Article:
On Dec 23, 2015, at 7:36 AM, D. Felipe Torres via swift-evolution <swift-evolution@swift.org <mailto:swift-evolution@swift.org>> wrote:

I've been reading the discussion in "Final by default for classes and methods" and although I don't have a strong position towards what the default behaviour should be, I think a directive to change that behaviour should be added as when nullability was introduced into Obj-C.

In the current model of Swift, where methods and classes are not final we can ease that by doing something like this:

ASSUME_FINAL_BEGIN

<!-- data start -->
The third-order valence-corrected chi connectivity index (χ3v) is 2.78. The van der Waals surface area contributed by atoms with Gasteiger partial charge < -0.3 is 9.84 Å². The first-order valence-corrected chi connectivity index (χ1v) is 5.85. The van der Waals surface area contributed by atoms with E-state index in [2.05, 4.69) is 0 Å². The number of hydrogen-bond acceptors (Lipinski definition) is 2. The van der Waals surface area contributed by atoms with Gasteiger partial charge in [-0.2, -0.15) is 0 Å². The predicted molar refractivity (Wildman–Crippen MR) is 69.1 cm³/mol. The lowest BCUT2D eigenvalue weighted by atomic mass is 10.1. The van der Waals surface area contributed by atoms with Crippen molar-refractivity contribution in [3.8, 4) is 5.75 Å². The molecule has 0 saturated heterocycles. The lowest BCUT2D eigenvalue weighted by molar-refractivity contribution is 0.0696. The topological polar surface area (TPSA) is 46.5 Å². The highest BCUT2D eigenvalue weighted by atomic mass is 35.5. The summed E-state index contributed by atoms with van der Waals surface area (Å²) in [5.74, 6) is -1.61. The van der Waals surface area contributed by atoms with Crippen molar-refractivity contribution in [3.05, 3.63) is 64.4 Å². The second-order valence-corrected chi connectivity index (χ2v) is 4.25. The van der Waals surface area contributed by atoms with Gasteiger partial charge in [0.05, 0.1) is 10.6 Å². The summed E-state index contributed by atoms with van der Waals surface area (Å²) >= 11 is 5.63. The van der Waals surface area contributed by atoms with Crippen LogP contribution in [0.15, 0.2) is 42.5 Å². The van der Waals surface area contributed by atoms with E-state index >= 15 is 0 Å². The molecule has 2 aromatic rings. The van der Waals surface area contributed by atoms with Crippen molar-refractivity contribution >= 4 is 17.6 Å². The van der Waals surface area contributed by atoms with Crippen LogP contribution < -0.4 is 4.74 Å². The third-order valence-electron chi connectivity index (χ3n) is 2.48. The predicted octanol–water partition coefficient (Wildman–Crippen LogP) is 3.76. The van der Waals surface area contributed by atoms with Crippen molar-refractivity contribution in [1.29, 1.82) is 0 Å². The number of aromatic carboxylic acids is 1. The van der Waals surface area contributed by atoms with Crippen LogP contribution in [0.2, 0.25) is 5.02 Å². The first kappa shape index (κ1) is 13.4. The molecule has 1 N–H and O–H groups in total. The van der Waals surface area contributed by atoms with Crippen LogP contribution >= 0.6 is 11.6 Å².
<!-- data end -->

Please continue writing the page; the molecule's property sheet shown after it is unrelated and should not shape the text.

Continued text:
class MyClass {
    func aMethod(arg: String) {
        
    }
    
    func anotherMethod(number: Int) {
        
    }
}
ASSUME_FINAL_END

In this example the whole class is treated as final by the compiler.
On the other hand, in the following example:

class MyClass {
ASSUME_FINAL_BEGIN
    func aMethod(arg: String) {
        
    }
ASSUME_FINAL_END
    func anotherMethod(number: Int) {
        
    }
}

Only aMethod is final, leaving the rest to the default behaviour. (Ok, the example is not different to prepending 'final' but you get the idea).

Similarly, should the classes and methods become final by default, a directive to do the opposite should be added (ASSUME_OVERRIDEABLE_(BEGIN|END)?)

We tried to avoid these kinds of contextual blocks because they make reading declarations in isolation much harder. That's one of the reasons we have 'public'/'private' as per-decl modifiers rather than C++/ObjC-style grouping.


(Tino) #4